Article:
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G. Greedy Subsequences
time limit per test
2 seconds
memory limit per test
256 megabytes
input
standard input
output
standard output

For some array $$$c$$$, let's denote a greedy subsequence as a sequence of indices $$$p_1$$$, $$$p_2$$$, ..., $$$p_l$$$ such that $$$1 \le p_1 < p_2 < \dots < p_l \le |c|$$$, and for each $$$i \in [1, l - 1]$$$, $$$p_{i + 1}$$$ is the minimum number such that $$$p_{i + 1} > p_i$$$ and $$$c[p_{i + 1}] > c[p_i]$$$.

You are given an array $$$a_1, a_2, \dots, a_n$$$. For each its subsegment of length $$$k$$$, calculate the length of its longest greedy subsequence.

Input

The first line contains two integers $$$n$$$ and $$$k$$$ ($$$1 \le k \le n \le 10^6$$$) — the length of array $$$a$$$ and the length of subsegments.

The second line contains $$$n$$$ integers $$$a_1, a_2, \dots, a_n$$$ ($$$1 \le a_i \le n$$$) — array $$$a$$$.

Output

Print $$$n - k + 1$$$ integers — the maximum lengths of greedy subsequences of each subsegment having length $$$k$$$. The first number should correspond to subsegment $$$a[1..k]$$$, the second — to subsegment $$$a[2..k + 1]$$$, and so on.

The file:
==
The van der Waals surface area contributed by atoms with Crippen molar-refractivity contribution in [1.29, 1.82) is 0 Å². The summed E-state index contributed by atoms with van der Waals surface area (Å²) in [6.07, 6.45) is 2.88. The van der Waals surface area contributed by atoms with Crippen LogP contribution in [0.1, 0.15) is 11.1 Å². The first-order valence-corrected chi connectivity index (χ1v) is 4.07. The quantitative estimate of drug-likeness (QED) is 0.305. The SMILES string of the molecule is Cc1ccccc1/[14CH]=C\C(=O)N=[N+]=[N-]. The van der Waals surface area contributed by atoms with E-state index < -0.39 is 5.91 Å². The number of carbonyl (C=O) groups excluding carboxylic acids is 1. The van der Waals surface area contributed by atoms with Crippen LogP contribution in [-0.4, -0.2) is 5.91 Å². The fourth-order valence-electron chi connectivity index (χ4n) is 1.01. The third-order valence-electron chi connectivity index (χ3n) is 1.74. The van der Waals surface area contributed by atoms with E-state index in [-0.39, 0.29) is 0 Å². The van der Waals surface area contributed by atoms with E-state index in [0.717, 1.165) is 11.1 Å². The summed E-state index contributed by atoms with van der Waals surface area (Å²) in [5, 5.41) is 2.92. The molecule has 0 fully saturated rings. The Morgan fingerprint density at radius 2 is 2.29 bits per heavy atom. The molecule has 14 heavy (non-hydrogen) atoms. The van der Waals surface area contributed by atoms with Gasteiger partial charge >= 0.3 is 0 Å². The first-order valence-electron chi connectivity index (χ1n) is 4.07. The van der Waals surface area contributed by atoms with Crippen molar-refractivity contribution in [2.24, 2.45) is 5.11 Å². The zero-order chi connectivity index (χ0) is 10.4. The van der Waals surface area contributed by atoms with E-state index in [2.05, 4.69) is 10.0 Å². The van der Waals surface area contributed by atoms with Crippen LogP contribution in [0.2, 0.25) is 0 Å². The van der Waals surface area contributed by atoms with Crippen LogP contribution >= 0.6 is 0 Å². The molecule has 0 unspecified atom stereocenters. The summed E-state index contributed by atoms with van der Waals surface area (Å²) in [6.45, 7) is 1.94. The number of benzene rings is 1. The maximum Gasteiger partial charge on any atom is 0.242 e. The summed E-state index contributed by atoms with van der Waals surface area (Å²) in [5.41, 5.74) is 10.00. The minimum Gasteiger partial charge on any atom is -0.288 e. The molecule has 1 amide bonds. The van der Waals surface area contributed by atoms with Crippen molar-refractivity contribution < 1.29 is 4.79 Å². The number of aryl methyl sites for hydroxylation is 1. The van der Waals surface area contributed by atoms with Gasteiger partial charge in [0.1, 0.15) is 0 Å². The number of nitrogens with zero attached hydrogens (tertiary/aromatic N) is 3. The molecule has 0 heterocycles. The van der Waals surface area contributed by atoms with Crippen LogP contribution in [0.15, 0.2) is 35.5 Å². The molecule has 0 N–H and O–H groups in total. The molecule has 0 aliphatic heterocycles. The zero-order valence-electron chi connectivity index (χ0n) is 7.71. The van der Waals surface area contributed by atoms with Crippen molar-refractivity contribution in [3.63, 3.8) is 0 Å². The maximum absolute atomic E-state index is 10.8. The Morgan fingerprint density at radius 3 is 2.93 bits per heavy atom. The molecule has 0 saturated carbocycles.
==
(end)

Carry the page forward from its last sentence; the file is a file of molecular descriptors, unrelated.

Examples
Input
6 4
1 5 2 5 3 6
Output
2 2 3 
Input
7 6
4 5 2 5 3 6 6
Output
3 3 
Note

In the first example:

  • $$$[1, 5, 2, 5]$$$ — the longest greedy subsequences are $$$1, 2$$$ ($$$[c_1, c_2] = [1, 5]$$$) or $$$3, 4$$$ ($$$[c_3, c_4] = [2, 5]$$$).
  • $$$[5, 2, 5, 3]$$$ — the sequence is $$$2, 3$$$ ($$$[c_2, c_3] = [2, 5]$$$).
  • $$$[2, 5, 3, 6]$$$ — the sequence is $$$1, 2, 4$$$ ($$$[c_1, c_2, c_4] = [2, 5, 6]$$$).

In the second example:

  • $$$[4, 5, 2, 5, 3, 6]$$$ — the longest greedy subsequences are $$$1, 2, 6$$$ ($$$[c_1, c_2, c_6] = [4, 5, 6]$$$) or $$$3, 4, 6$$$ ($$$[c_3, c_4, c_6] = [2, 5, 6]$$$).
  • $$$[5, 2, 5, 3, 6, 6]$$$ — the subsequence is $$$2, 3, 5$$$ ($$$[c_2, c_3, c_5] = [2, 5, 6]$$$).